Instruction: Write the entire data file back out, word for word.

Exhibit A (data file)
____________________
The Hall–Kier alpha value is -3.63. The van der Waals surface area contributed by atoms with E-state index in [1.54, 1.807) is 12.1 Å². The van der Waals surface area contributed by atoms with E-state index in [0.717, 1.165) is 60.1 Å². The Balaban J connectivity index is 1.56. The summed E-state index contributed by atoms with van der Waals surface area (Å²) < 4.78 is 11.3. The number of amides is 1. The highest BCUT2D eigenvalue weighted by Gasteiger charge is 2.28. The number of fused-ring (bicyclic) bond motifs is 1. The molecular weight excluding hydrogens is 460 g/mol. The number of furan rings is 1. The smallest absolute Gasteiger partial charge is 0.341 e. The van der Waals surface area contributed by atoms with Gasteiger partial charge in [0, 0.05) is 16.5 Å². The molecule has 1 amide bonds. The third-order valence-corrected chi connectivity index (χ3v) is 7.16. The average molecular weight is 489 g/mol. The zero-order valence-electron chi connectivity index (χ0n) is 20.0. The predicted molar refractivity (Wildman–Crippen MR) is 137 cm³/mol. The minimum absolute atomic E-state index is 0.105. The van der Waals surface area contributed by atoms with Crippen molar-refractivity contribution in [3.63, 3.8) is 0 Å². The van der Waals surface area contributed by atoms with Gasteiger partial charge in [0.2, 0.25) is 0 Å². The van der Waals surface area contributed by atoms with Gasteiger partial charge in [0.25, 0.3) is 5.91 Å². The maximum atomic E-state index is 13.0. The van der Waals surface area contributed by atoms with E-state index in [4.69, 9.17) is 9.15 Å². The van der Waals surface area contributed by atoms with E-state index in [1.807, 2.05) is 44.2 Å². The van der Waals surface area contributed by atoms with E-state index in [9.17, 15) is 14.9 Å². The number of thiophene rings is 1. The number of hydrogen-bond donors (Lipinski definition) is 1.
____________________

The Hall–Kier alpha value is -3.63. The van der Waals surface area contributed by atoms with E-state index in [1.54, 1.807) is 12.1 Å². The van der Waals surface area contributed by atoms with E-state index in [0.717, 1.165) is 60.1 Å². The Balaban J connectivity index is 1.56. The summed E-state index contributed by atoms with van der Waals surface area (Å²) < 4.78 is 11.3. The number of amides is 1. The highest BCUT2D eigenvalue weighted by Gasteiger charge is 2.28. The number of fused-ring (bicyclic) bond motifs is 1. The molecular weight excluding hydrogens is 460 g/mol. The number of furan rings is 1. The smallest absolute Gasteiger partial charge is 0.341 e. The van der Waals surface area contributed by atoms with Gasteiger partial charge in [0, 0.05) is 16.5 Å². The molecule has 1 amide bonds. The third-order valence-corrected chi connectivity index (χ3v) is 7.16. The average molecular weight is 489 g/mol. The zero-order valence-electron chi connectivity index (χ0n) is 20.0. The predicted molar refractivity (Wildman–Crippen MR) is 137 cm³/mol. The minimum absolute atomic E-state index is 0.105. The van der Waals surface area contributed by atoms with Crippen molar-refractivity contribution in [3.63, 3.8) is 0 Å². The van der Waals surface area contributed by atoms with Gasteiger partial charge in [0.2, 0.25) is 0 Å². The van der Waals surface area contributed by atoms with Gasteiger partial charge in [0.25, 0.3) is 5.91 Å². The maximum atomic E-state index is 13.0. The van der Waals surface area contributed by atoms with E-state index in [4.69, 9.17) is 9.15 Å². The van der Waals surface area contributed by atoms with E-state index in [1.807, 2.05) is 44.2 Å². The van der Waals surface area contributed by atoms with E-state index in [9.17, 15) is 14.9 Å². The number of thiophene rings is 1. The number of hydrogen-bond donors (Lipinski definition) is 1.